Updated: Mar 7
Circumambulation at Wildwood Lake
In Buddhist tradition, circumambulation is a body prayer. Reciting mantras, you walk around a shrine or stupa built to honor and enclose a beloved teacher's ashes along with offerings of precious jewels, holy texts, incense, and relics. Lama Zopa Rinpoche encourages us to circumambulate with our pets so that they, too, might gain the merit and blessing of this prayerful act.
I've been circumambulating Wildwood Lake for the past few years. A few times with my dog, with family, and many times on my own in the early morning hours. My prayer is sometimes mantra but most times silence and awareness. In the absence of her ashes, this is where my husband and I remembered one of my own spiritual teachers and family members with an offering of spoken poetry and a bowl of indigo hydrangeas and highbush cranberries from our garden. Within the embrace of this holy place are many Beings who are both jewels and teachers- Great Blue Heron lingers over the spillway. Green Heron struts on the sunken log where Turtle basks, posing for the wildlife photographers. Snowy Egret sleeps in and won't arise before the sun. Deer strides through the long grasses to drink at the shore. Sycamore reaches to the sky with colossal branches of blazing white light. This time of year, the creamy blooms of the American Lotuses have long faded. Dark brown lotus seed pods protrude at all angles clustered closest to shore. The blown-out crepe-paper umbrellas of their leaves half-submerged in the night-sky-water float lazily on the ripples. To walk with holy reverence around this leaving behind, falling away, and decay teaches me that grief, pain, COVID-19, anxiety, joy, hope, are all included. In each hearty pod, are the small lotus pearls that will spill into the water and bring next year's bounty of buoyant blooms. My friend Sue crafted a lotus seed mala for me made from lotuses that grew elsewhere -What grows at Wildwood stays at Wildwood. When I sit in meditation in my prayer room each morning with my lotus seed mala in hand, I find that I am not circumambulating the sacred life of the lake, but invited directly into its center. I plop out of my own dried carapace, root in the muck, and feel that invitation to open and grow.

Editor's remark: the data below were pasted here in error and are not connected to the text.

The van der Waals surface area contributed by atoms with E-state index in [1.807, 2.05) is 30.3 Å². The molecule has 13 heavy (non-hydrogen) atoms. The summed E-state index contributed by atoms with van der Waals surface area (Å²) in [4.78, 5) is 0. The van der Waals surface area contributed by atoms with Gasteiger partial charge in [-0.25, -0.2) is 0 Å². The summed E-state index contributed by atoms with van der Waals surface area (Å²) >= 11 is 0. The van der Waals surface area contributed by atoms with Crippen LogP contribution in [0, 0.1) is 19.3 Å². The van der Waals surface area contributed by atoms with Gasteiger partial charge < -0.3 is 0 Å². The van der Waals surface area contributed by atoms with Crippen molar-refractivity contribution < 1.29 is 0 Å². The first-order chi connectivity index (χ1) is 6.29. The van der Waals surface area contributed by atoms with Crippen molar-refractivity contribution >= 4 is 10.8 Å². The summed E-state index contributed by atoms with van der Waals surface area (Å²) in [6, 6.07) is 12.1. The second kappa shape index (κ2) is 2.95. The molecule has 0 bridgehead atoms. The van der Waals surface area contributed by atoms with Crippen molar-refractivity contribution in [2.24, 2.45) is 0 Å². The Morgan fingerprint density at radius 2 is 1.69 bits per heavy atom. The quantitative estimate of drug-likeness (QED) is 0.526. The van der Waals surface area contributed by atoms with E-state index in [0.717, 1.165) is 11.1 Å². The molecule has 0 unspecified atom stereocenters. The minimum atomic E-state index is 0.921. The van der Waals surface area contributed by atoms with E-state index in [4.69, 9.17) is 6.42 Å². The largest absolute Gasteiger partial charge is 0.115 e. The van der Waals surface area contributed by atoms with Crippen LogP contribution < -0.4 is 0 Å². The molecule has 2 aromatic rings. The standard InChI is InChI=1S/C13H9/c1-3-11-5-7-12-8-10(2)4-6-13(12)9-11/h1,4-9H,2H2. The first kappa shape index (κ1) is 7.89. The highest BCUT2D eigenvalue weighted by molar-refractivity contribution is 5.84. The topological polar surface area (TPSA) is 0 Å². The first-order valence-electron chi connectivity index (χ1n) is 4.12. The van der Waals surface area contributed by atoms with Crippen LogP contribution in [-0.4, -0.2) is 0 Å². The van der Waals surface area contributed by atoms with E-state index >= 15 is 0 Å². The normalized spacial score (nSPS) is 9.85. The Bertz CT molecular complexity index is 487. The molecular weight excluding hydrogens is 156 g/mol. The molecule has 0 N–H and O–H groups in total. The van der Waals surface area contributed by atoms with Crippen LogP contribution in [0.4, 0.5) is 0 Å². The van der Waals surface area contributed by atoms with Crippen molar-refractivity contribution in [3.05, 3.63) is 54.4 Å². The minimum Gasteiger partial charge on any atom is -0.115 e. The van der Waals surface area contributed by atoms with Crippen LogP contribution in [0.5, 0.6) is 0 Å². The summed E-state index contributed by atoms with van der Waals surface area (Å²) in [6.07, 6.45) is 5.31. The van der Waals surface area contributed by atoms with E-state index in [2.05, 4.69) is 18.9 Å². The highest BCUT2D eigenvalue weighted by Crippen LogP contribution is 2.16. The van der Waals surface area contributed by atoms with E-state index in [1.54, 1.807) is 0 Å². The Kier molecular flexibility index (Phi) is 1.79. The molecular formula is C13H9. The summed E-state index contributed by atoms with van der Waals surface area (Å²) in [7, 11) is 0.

Justin is a Spiritual Companion in training with Oasis Ministries, on the Dharma path with the Karma Kagyu School of Tibetan Buddhism and profoundly curious about how Spirit works in each person’s life.